Alfalfa is a good natural herbal laxative that helps relieve constipation.  Further, it is also a natural diuretic that promotes urine flow and is often used to manage urinary tract infections, kidney infections and eliminate excess retained water.

Alfalfa is especially useful for replacing vitamin K that is depleted during treatment with a wide variety of drugs, including antibiotics.

Alfalfa acts as a blood purifier and has helped many arthritis sufferers. The action as an herbal detoxifier and blood purifier has been found to be beneficial for a variety of illnesses, including liver disorders, breath odor, infections, disorders of the bones, joints and skin ailments.

Alfalfa is considered an herbal detoxifier and has an alkalizing effect on the body.  It is a great source of chlorophyll and mineral supplements that are all alkaline, which has a neutralizing effect on the intestinal tract, thereby easing digestive problems, such as upset stomach, gastritis and indigestion.

Alfalfa contains a high calcium and magnesium content, and studies have shown that migraines may be inhibited and/or reduced when these two minerals are combined.  All the minerals are in a balanced form, which also promotes absorption.

Herbalists have long used Alfalfa Leaf to ease ulcers, as the bioflavonoids found in Alfalfa help to reduce inflammation of the stomach lining and build capillary strength, while Alfalfa's vitamin A helps to maintain the stomach's overall health. The herb's enzymes aid in food assimulation. During the Han Dynasty (200 A.D.), Alfalfa was used as an ulcer treatment and continues in Traditional Chinese Medicine (TCM) to strengthen the digestive tract to stimulate healthy appetite.

Alfalfa is said to help lower cholesterol and inhibit the formation of atherosclerotic plaques (by blocking cholesterol's absorption into the body from the intestines), balance blood sugar (especially when taken with manganese) and promote healthy pituitary gland function.

Alfalfa is considered an immune-system stimulant that promotes normal blood clotting (and may interfere with blood thinning medication); its vitamin K content helps manage bleeding gums and nosebleed, but does not interfere with normal circulation. The bioflavonoids found in Alfalfa are believed to build capillary strength.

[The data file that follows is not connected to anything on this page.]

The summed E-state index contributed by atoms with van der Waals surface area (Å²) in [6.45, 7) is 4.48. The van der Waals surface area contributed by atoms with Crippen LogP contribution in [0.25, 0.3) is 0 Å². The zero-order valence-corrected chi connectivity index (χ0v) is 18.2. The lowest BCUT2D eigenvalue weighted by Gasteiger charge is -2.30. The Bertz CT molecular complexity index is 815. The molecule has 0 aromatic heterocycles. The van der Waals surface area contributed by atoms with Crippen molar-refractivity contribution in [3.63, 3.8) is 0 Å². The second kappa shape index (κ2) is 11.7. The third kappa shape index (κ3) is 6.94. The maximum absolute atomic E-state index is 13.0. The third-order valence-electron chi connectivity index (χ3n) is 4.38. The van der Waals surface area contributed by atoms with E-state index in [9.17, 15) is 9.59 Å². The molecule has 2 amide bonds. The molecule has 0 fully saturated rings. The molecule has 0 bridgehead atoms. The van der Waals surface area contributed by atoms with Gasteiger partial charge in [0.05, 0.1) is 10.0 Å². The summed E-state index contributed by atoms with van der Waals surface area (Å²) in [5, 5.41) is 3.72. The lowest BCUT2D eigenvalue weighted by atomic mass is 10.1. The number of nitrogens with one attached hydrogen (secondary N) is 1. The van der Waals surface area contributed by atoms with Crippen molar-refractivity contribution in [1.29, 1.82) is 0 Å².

Alfalfa is said to contain natural phytoestrogens, and the herb has shown some estrogenic activity in women whose own sex hormone production has declined; thus, Alfalfa is thought to have helped many women with the discomforts of menopause and help with menopausal symptoms, particularly hot flashes. The vitamin K2 found in Alfalfa may also partially inhibit bone loss caused by estrogen deficiency.

Contraindications:
Alfalfa Leaf Herbal Supplement should not be taken by those who have autoimmune problems (lupus, etc.), nor should it be taken by pregnant women.  Ingestion of very large amounts (the equivalent of several servings) of the seed and/or sprouts or supplements has been linked to the onset of systemic lupus erythematosus (SLE), the autoimmune illness characterized by inflamed joints and a risk of damage to kidneys and other organs.  The chemical responsible for this effect is believed to be canavanine. Alfalfa should be avoided in patients with hormone sensitive cancers, and due to the high content of purines, Alfalfa should be avoided in patients with gout.  Do not take Alfalfa without first talking to your doctor if you are taking: Azathioprine (examples: Imuran), Cyclosporine (examples: Sandimmune, Neoral, Sang Cya), blood thinning medicines (examples: warfarin (Coumadin) and Prednisone.  Alfalfa may lower the amount of potassium that you have in your blood, and it may cause you to have belly pain, pass more gas or have larger and more frequent bowel movements (BMs).  It may also cause you to have diarrhea (loose BMs).